3) put absorption on the front wall. Pretty much make the front wall dead (2" fiberglass panels). Same with the back wall. The front wall keeps all the surrounds from bouncing back at you. The back wall absorption (typically close to the back of the seats) counts as a 'first reflection point'. I'm doing 2" fiberglass panels across both front and back. (Some folks prefer to keep the back wall reflecting. "Live-end/Dead-end" was apparently a common desire in music rooms. In my HT, with seats 3' from the back wall, I want the back wall dead)

4) Bass traps. Typical room is going to have resonant frequencies (wall to wall, ceiling to floor, diagonal corners, getting more and more complex). At these frequencies you will get standing waves in the room. Those waves will tend to lead to spots in the room where certain frequencies of bass are much stronger than they should be (peaks) and spots where a certain frequency is completely non-existent (nulls). This is bad. At any given spot in the room, instead of a flattish bass frequency response, you'll get these (potentially big) peaks and nulls. This is typically in the 20Hz to 200Hz range.

The problem with these standing waves is that you can't equalize them out if you have more than one listening spot, and maybe not even then. In your seat, you may have a null at a given frequency, but two seats over the same frequency may be a peak. If you raise it up to fix your null, it makes it even worse for the other spot.

Typical thing to do here is to build bass traps in the corners (corners because all standing waves have at least some connection to corners, so you can be most effective there. It's also often the easiest place to get a deep bass trap. A very easy and well reputed DIY trap is the studiotips superchunk (http://forum.studiotips.com/viewtopic.php?t=535). Triangles of fiberglass panels stacked in the corners. There are also panel bass traps you can buy. In general, more bass traps is better.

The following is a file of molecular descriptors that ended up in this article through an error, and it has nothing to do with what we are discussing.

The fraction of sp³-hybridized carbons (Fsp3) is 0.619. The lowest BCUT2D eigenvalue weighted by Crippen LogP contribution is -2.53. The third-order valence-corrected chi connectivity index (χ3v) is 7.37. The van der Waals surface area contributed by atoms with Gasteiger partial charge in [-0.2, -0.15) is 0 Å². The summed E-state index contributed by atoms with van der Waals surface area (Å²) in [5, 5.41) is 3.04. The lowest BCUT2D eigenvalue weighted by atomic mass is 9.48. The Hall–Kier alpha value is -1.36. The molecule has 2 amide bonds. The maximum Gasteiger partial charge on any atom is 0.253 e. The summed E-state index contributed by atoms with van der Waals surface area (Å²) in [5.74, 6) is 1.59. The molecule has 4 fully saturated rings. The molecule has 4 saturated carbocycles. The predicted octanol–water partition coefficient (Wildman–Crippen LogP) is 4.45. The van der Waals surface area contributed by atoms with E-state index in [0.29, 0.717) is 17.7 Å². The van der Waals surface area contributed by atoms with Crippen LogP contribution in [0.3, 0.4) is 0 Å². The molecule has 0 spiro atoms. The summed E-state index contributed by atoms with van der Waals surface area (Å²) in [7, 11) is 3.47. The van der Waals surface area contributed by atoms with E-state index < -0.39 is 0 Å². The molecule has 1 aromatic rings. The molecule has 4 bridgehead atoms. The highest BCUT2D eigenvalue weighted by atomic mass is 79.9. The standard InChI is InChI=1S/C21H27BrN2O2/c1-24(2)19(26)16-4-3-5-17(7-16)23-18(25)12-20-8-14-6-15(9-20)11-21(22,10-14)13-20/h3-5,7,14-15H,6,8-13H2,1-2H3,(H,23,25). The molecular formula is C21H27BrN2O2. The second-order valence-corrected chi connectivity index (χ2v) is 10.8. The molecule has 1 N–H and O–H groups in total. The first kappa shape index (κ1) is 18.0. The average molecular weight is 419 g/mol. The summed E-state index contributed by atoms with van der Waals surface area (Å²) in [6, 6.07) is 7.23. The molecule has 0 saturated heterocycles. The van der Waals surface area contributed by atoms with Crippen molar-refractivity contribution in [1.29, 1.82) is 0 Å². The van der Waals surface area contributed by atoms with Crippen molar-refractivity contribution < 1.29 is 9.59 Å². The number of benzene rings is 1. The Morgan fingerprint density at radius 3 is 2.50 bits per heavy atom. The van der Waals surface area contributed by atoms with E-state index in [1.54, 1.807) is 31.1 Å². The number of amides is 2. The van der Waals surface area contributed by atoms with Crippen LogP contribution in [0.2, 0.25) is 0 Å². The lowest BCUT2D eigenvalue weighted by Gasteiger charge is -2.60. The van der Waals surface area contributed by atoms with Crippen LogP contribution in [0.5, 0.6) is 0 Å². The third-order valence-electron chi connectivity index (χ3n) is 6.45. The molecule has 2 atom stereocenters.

-----------------------------

So: it's much more complicated than that, but it seems safe to say that if you have:
- carpet of some kind between speakers and front seats.
- front wall dead.
- 1" absorption up to ear level on the side walls.
- Bass traps in the corners

That you will have a better sounding room than if you do nothing at all. Will it sound better (or can you get away with less/different) if you hire a pro? Probably.

Good luck, and remember, this is simply my (imperfect) learnings from reading the master thread. It's worth what you paid for it...
post #6 of 80
Quote:
Originally Posted by CZ Eddie View Post

Is there a very basic, beginners guide to DIY acoustic treatment?

Here ya go:

Acoustics FAQ

--Ethan
post #7 of 80
Quote:
Originally Posted by tomdahlberg View Post

I am the exact opposite of an expert in acoustics so I hope that I will get corrected if I am way off base.

The first and most basic acoustic treatment would be to treat your first reflection point(s). Generally this would be two acoustic panels of the appropriate size placed to the left and right of your front speakers. Most people would continue to place acoustic panels every 'x' feet down their sides walls; this is done to treat secondary reflection points and probably because it looks nicer and gives a sense of uniformity.

Next would come bass-trapping but I really don't know much about that except that it's advisable to treat as many corners as possible

I hope this helps and I hope someone who knows more than I do tries to answer your question. I do agree with you though, it would be nice to have a 1-2-3 of Basic Acoustics.

Just one small correction...I'd start with bass trapping first, then move to the first reflection points in most cases.

Frank
post #8 of 80
Quote:
Originally Posted by Ethan Winer View Post

Here ya go:

Acoustics FAQ

--Ethan

Nice Ethan...

Quick question...
I am trying to correct a center speaker that unfortunately is to close to my ceiling and making it sound bright. I have no other choice but to have it there. I have it directed down towards the listening area.
I have some left over 1" knauf from my build a few years ago. Would doubling the thickness and making a ceiling panel help my issue, or would 1" be adequate?